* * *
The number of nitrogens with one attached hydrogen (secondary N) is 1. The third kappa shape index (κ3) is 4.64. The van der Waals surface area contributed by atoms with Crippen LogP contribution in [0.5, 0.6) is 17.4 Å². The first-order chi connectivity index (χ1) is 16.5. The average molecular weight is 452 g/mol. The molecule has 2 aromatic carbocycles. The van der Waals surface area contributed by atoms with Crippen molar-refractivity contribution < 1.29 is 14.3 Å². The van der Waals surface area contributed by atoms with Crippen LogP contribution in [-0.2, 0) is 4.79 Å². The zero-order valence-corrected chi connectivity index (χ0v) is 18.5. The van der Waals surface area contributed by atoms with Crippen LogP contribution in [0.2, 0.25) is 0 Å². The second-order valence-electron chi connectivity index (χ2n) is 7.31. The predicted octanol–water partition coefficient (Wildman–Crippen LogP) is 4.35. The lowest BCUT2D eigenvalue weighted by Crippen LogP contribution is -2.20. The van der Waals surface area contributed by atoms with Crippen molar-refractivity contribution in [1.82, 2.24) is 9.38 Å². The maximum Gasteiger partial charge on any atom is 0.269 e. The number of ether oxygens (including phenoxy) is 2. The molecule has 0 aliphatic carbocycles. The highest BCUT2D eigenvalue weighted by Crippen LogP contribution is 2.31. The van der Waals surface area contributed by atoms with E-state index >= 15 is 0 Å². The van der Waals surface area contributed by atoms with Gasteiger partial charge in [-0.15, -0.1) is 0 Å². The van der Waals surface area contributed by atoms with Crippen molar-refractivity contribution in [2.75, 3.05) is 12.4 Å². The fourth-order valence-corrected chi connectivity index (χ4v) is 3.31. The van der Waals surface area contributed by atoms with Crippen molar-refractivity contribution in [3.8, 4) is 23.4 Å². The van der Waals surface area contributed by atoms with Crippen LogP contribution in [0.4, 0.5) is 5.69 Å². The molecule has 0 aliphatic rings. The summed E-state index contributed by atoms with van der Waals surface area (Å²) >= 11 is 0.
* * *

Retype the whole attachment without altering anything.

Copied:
The number of nitrogens with one attached hydrogen (secondary N) is 1. The third kappa shape index (κ3) is 4.64. The van der Waals surface area contributed by atoms with Crippen LogP contribution in [0.5, 0.6) is 17.4 Å². The first-order chi connectivity index (χ1) is 16.5. The average molecular weight is 452 g/mol. The molecule has 2 aromatic carbocycles. The van der Waals surface area contributed by atoms with Crippen molar-refractivity contribution < 1.29 is 14.3 Å². The van der Waals surface area contributed by atoms with Crippen LogP contribution in [-0.2, 0) is 4.79 Å². The zero-order valence-corrected chi connectivity index (χ0v) is 18.5. The van der Waals surface area contributed by atoms with Crippen LogP contribution in [0.2, 0.25) is 0 Å². The second-order valence-electron chi connectivity index (χ2n) is 7.31. The predicted octanol–water partition coefficient (Wildman–Crippen LogP) is 4.35. The lowest BCUT2D eigenvalue weighted by Crippen LogP contribution is -2.20. The van der Waals surface area contributed by atoms with Crippen molar-refractivity contribution in [1.82, 2.24) is 9.38 Å². The maximum Gasteiger partial charge on any atom is 0.269 e. The number of ether oxygens (including phenoxy) is 2. The molecule has 0 aliphatic carbocycles. The highest BCUT2D eigenvalue weighted by Crippen LogP contribution is 2.31. The van der Waals surface area contributed by atoms with E-state index >= 15 is 0 Å². The van der Waals surface area contributed by atoms with Gasteiger partial charge in [-0.15, -0.1) is 0 Å². The van der Waals surface area contributed by atoms with Crippen molar-refractivity contribution in [2.75, 3.05) is 12.4 Å². The fourth-order valence-corrected chi connectivity index (χ4v) is 3.31. The van der Waals surface area contributed by atoms with Crippen molar-refractivity contribution in [3.8, 4) is 23.4 Å². The van der Waals surface area contributed by atoms with Crippen LogP contribution in [0.4, 0.5) is 5.69 Å². The molecule has 0 aliphatic rings. The summed E-state index contributed by atoms with van der Waals surface area (Å²) >= 11 is 0.